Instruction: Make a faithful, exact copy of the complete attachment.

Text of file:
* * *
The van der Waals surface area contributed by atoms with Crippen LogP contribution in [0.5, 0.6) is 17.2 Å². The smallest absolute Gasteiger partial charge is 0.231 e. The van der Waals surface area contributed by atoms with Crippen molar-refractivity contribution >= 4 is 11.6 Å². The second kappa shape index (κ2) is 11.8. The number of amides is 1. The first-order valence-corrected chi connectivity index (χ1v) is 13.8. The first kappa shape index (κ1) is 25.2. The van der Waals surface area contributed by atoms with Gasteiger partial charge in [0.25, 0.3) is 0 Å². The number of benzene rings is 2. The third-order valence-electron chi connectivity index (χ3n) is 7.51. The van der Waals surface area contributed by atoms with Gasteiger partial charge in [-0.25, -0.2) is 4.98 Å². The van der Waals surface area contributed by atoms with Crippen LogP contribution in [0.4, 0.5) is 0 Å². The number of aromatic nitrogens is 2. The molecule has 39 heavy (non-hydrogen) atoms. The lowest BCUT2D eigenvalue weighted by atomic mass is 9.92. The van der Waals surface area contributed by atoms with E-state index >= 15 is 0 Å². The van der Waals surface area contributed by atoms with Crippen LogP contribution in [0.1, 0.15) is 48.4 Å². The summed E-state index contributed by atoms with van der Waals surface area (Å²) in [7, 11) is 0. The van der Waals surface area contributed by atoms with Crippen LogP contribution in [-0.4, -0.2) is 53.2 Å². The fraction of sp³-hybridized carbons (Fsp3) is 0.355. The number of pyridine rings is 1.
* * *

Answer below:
The van der Waals surface area contributed by atoms with Crippen LogP contribution in [0.5, 0.6) is 17.2 Å². The smallest absolute Gasteiger partial charge is 0.231 e. The van der Waals surface area contributed by atoms with Crippen molar-refractivity contribution >= 4 is 11.6 Å². The second kappa shape index (κ2) is 11.8. The number of amides is 1. The first-order valence-corrected chi connectivity index (χ1v) is 13.8. The first kappa shape index (κ1) is 25.2. The van der Waals surface area contributed by atoms with Gasteiger partial charge in [0.25, 0.3) is 0 Å². The number of benzene rings is 2. The third-order valence-electron chi connectivity index (χ3n) is 7.51. The van der Waals surface area contributed by atoms with Gasteiger partial charge in [-0.25, -0.2) is 4.98 Å². The van der Waals surface area contributed by atoms with Crippen LogP contribution in [0.4, 0.5) is 0 Å². The number of aromatic nitrogens is 2. The molecule has 39 heavy (non-hydrogen) atoms. The lowest BCUT2D eigenvalue weighted by atomic mass is 9.92. The van der Waals surface area contributed by atoms with E-state index >= 15 is 0 Å². The van der Waals surface area contributed by atoms with Crippen LogP contribution in [0.1, 0.15) is 48.4 Å². The summed E-state index contributed by atoms with van der Waals surface area (Å²) in [7, 11) is 0. The van der Waals surface area contributed by atoms with Crippen LogP contribution in [-0.4, -0.2) is 53.2 Å². The fraction of sp³-hybridized carbons (Fsp3) is 0.355. The number of pyridine rings is 1.